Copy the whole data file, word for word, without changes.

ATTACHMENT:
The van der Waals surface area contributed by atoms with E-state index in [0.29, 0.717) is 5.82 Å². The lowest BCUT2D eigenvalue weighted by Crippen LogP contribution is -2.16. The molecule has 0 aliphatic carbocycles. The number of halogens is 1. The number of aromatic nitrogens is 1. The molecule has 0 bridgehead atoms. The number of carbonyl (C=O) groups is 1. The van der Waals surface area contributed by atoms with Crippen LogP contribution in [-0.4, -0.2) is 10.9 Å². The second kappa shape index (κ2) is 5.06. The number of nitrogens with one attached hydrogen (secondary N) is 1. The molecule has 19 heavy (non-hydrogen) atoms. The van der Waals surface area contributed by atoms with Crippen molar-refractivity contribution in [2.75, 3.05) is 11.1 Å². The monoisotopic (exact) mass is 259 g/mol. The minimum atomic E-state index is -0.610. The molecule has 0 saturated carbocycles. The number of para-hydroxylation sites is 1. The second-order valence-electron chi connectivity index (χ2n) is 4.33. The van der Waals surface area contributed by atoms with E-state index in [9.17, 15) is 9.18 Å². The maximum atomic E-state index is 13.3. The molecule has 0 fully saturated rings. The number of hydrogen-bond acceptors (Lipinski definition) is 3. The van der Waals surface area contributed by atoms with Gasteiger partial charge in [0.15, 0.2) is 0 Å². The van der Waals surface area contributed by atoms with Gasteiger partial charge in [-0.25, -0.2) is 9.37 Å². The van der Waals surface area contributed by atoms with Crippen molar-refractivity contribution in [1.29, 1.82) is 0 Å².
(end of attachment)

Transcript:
The van der Waals surface area contributed by atoms with E-state index in [0.29, 0.717) is 5.82 Å². The lowest BCUT2D eigenvalue weighted by Crippen LogP contribution is -2.16. The molecule has 0 aliphatic carbocycles. The number of halogens is 1. The number of aromatic nitrogens is 1. The molecule has 0 bridgehead atoms. The number of carbonyl (C=O) groups is 1. The van der Waals surface area contributed by atoms with Crippen LogP contribution in [-0.4, -0.2) is 10.9 Å². The second kappa shape index (κ2) is 5.06. The number of nitrogens with one attached hydrogen (secondary N) is 1. The molecule has 19 heavy (non-hydrogen) atoms. The van der Waals surface area contributed by atoms with Crippen molar-refractivity contribution in [2.75, 3.05) is 11.1 Å². The monoisotopic (exact) mass is 259 g/mol. The minimum atomic E-state index is -0.610. The molecule has 0 saturated carbocycles. The number of para-hydroxylation sites is 1. The second-order valence-electron chi connectivity index (χ2n) is 4.33. The van der Waals surface area contributed by atoms with E-state index in [9.17, 15) is 9.18 Å². The maximum atomic E-state index is 13.3. The molecule has 0 fully saturated rings. The number of hydrogen-bond acceptors (Lipinski definition) is 3. The van der Waals surface area contributed by atoms with Gasteiger partial charge in [0.15, 0.2) is 0 Å². The van der Waals surface area contributed by atoms with Gasteiger partial charge in [-0.25, -0.2) is 9.37 Å². The van der Waals surface area contributed by atoms with Crippen molar-refractivity contribution in [1.29, 1.82) is 0 Å².